She wouldn't let him do what he wanted to do and this frustrated him.
She was a painter and he was a writer and he tried to read his stories
to her, but she would stop him and tell him not now. With others he
wouldn't give in, but she was older and he thought she knew better. It
pained him not to share what he wanted to share and he thought it odd
how he truly desired this woman who deprived him of doing what he
wanted to do with her.
He read that run-on sentence again. What exactly was odd about his
behavior? Wasn't that how relationships worked? In the past, yes. But
he had been writing for some time and seeing women for some
time—he had gotten to the point where he wanted something
different from his writing and from seeing women. Writing it so it
would happen, he wrote that as they walked into her purple-walled
apartment he announced he wanted something different and she said how
admirable that was, but she still didn't want to hear his stories.
He then asked to see her paintings, but she said that was not a good
idea, and he became enticed because there was something she had that
she wouldn't show him. Because she was a painter and he had not seen
her work he couldn't tell people he was seeing a painter because he
couldn't answer questions about her work. What was the attraction of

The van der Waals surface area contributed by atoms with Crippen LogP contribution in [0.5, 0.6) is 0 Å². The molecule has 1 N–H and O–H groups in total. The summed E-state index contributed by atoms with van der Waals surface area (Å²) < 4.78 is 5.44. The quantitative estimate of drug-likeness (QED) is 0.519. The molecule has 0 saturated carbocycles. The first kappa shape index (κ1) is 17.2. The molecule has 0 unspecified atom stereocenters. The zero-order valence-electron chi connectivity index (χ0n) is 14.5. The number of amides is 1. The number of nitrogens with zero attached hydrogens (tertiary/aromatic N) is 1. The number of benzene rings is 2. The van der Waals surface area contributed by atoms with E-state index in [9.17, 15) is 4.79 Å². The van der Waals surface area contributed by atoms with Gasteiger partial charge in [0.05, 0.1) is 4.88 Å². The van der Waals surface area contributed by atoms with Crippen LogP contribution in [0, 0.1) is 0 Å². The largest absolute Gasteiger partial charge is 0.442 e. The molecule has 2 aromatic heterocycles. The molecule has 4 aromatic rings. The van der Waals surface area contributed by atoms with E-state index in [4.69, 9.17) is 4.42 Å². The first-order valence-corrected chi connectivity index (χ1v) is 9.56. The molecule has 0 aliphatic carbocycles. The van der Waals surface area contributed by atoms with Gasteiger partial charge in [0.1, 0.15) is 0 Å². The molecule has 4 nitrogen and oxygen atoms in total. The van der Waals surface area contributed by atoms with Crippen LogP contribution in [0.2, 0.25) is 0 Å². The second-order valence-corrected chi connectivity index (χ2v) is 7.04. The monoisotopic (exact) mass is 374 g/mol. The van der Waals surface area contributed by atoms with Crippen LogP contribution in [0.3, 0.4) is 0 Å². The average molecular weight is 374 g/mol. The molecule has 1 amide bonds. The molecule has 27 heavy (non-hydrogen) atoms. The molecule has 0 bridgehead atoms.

her being a painter then? Maybe she lied. Maybe she made beaded
necklaces. And he said, Hey, I have a story about a woman who makes
beaded necklaces, and she said, What the hell are you talking about?
And he said he didn't know and kissed her, and she liked that and he
thought it odd she would let him do that. But odder still, kissing was
actually not what he really wanted to do, though she was tall and
beautiful. He stopped kissing her and asked again if he could read her
his stories and she wanted to know if he was kidding and he looked at
the tip of his nose and said, No, not kidding—he wanted
something different. She smiled and said his something different and
her something different didn't really match. He said he didn't even
know she wanted something different, was she just being a copycat? She
laughed and said she knew he was younger, but thought him mature enough
to realize her something different could probably ensure something
longer-lasting because certain mysteries would be preserved. But he
protested—he was very mature because he was writing the
story, he knew the entrails of her mind, what would come next, and she
again dismissed being party to his art and stuck her tongue down his
throat to stop any more words.
Greg Gerke lives in New York. He's the author of MY BROOKLYN WRITER FRIEND, which is
out from Queen's Ferry Press, and which "Storied" and "Careful" are from.
Detail of art on main page courtesy
of Jan-Joost Verhoef.
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